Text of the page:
The issues he addressed were ambitious. Through the work of John Gurdon, we know that a differentiated cell nucleus transplanted in an egg cell is “reprogrammed”. The egg cell causes the nucleus to lose its differentiation program and restores all its original potential, it becomes a blank slate. Edward De Robertis spent three years with John Gurdon, dissecting the cellular and molecular basis of reprogramming. He then got a job as a junior member at the MRC and focused his research on transport control between nucleus and cytoplasm. The new concepts originating from this work inspired the whole merging stem cells field.


In the early ‘80s, De Robertis left Cambridge to become Professor of Cell Biology at the University of Basel, Switzerland. He decided to tackle a field where everything needed clarification: the identification of genes controlling the development of the embryo morphology. Walter Gehring’s lab had just discovered the homeobox genes in the Drosophila fruit fly. This was a fantastic discovery. At the time, we thought the mechanisms of fly development were entirely different from those of vertebrates. This concept was totally overturned when in 1984, Edward De Robertis clones the first homeobox gene of a vertebrate, homologous to Antennapedia in Xenopus. This opens the prospect of isolating key developmental genes in vertebrates by drawing on data from the Drosophila genetics. This is actually what happened, thanks to this pioneering work.


In 1985, Edward De Robertis was appointed Professor of Cell Biology at the University of California at Los Angeles, where he has continued his research. It addresses the understanding of the molecular mechanisms responsible for embryonic induction. He was the first in 1991 to identify genes that govern mechanisms of induction, in Xenopus. Edward De Robertis is the researcher to have revealed the molecular nature of Spemann organizer, a Grail sought for more than half a century. His work is beyond the simple genetic dissection of the mechanisms of induction. By studying the Chordin gene, Edward De Robertis indeed introduced a new paradigm for understanding the interactions between cells over long distances and the establishment of morphogenetic gradients in the embryo.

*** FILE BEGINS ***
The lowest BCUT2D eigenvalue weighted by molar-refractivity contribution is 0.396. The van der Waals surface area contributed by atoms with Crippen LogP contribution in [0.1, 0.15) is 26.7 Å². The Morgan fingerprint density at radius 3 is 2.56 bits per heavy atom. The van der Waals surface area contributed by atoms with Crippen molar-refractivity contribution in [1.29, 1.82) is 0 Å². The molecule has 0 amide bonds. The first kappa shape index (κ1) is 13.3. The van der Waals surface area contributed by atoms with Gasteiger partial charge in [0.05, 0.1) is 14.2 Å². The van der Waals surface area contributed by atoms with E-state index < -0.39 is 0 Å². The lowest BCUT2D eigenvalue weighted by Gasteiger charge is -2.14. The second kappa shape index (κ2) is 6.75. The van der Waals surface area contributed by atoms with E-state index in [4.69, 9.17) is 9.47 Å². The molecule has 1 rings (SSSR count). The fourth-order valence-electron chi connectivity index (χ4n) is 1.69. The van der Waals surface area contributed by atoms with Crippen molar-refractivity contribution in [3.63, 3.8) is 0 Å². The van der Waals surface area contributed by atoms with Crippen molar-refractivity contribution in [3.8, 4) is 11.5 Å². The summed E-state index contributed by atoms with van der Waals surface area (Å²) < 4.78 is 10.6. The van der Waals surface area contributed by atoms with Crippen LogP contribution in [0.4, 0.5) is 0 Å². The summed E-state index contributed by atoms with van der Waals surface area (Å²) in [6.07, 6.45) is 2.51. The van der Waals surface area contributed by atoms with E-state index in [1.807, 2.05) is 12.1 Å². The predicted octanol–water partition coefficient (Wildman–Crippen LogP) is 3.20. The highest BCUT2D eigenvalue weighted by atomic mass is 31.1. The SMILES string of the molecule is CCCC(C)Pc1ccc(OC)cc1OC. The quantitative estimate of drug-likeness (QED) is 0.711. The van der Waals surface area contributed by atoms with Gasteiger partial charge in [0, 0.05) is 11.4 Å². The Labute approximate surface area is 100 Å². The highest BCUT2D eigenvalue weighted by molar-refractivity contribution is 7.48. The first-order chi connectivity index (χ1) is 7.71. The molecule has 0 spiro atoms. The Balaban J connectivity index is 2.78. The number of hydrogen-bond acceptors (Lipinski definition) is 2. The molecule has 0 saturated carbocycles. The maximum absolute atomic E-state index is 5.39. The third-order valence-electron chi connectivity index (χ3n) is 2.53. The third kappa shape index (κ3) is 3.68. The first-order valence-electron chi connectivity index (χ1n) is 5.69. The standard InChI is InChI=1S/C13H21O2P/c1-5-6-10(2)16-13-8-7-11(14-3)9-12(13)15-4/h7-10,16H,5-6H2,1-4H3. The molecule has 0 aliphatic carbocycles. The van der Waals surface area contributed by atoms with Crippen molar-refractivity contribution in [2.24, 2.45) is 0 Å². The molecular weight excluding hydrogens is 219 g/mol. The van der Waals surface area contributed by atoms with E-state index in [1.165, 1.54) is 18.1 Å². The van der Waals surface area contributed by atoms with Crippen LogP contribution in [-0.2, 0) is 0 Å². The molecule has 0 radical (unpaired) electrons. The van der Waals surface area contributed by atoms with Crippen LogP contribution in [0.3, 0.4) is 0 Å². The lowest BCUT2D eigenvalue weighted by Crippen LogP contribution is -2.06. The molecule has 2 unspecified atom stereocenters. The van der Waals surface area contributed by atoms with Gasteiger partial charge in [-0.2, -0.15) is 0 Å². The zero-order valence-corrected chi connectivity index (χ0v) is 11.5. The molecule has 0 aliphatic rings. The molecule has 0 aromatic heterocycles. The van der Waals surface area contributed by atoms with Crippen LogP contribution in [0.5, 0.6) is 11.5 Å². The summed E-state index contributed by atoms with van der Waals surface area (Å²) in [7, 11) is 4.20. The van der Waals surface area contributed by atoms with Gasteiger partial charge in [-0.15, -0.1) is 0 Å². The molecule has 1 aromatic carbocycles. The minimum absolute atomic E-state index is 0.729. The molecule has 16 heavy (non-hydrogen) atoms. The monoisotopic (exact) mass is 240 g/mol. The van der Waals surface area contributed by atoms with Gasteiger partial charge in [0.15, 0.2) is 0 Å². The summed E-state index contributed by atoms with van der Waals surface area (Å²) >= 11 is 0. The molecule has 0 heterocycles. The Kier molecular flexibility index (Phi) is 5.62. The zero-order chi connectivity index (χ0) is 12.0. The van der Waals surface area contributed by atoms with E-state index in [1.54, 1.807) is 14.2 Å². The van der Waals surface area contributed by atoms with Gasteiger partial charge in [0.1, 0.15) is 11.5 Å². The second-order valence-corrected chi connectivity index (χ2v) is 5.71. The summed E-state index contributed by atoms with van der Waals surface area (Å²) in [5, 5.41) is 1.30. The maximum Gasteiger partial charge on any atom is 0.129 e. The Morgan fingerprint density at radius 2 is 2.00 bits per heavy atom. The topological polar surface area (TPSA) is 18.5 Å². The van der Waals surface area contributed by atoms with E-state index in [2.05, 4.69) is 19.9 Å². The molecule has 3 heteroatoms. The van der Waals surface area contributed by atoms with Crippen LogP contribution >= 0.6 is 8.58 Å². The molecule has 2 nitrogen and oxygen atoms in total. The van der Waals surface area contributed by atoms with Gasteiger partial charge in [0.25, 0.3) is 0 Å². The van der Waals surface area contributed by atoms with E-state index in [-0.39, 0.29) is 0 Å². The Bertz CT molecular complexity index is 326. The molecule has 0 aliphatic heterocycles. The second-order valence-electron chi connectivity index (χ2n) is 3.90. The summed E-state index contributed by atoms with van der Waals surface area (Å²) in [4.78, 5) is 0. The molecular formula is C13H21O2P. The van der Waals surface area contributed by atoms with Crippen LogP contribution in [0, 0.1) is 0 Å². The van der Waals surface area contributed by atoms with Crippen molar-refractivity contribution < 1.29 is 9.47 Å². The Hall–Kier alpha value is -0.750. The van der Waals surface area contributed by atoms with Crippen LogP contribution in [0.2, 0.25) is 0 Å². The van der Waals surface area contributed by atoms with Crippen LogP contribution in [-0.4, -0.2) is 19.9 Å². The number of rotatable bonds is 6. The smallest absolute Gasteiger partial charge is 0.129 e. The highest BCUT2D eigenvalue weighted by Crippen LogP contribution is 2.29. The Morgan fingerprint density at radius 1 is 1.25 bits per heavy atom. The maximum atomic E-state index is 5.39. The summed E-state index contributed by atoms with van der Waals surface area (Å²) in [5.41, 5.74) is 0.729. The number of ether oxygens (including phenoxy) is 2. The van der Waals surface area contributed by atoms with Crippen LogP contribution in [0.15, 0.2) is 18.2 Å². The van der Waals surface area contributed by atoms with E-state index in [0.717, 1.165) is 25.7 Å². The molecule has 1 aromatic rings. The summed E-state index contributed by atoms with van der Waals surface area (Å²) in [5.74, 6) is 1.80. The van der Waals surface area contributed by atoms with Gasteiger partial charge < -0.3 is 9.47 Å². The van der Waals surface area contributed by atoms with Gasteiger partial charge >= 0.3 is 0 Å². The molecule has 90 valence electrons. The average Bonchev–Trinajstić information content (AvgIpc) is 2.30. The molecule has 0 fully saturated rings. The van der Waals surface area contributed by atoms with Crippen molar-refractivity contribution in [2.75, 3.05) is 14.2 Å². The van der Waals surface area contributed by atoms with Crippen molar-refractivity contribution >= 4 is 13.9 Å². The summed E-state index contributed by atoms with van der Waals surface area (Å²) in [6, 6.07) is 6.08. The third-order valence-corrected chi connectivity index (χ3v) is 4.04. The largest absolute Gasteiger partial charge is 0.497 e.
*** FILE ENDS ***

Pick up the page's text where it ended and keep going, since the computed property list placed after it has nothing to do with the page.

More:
He recently addressed the issue of the cellular mechanisms involved in the transduction of the Wnt pathway. Few developmental biologists are sufficiently visionary to embrace a molecular arsenal of complementary approaches, transplants, genetics, biochemistry and cell biology and all scales of space and time of embryonic development. His work also feeds the rapidly expanding discipline know as “Evo- Devo”.


Edward De Robertis is one of the world’s most recognized developmental biologists. His scientific career means more than 200 publications in top journals, patents, the NIH Merit Award and G. Ross Harrison Award for Developmental Biology. He is a member of the Academy of Sciences of the United States, the Academy of Sciences of Latin America, the Academy of American Arts and Sciences, the EMBO and the Pontifical Academy of Sciences. He chaired the International Society for Developmental Biology until 2006. Edward De Robertis has also always put the training of young doctoral and post-doctoral students and the transmission of knowledge and methods at the top of his priorities.


He is very attached to Europe and France, where, in addition to the exchange of salamanders with Professor Gallien, he has collaborated with Nicole Le Douarin’s laboratory. He has taught courses at the College de France and directed co -supervised thesis with our University. He is also a member of the French Honor Society Biology.


Pierre and Marie Curie University is proud to have this outstanding scientist among its Doctors Honiris Causa.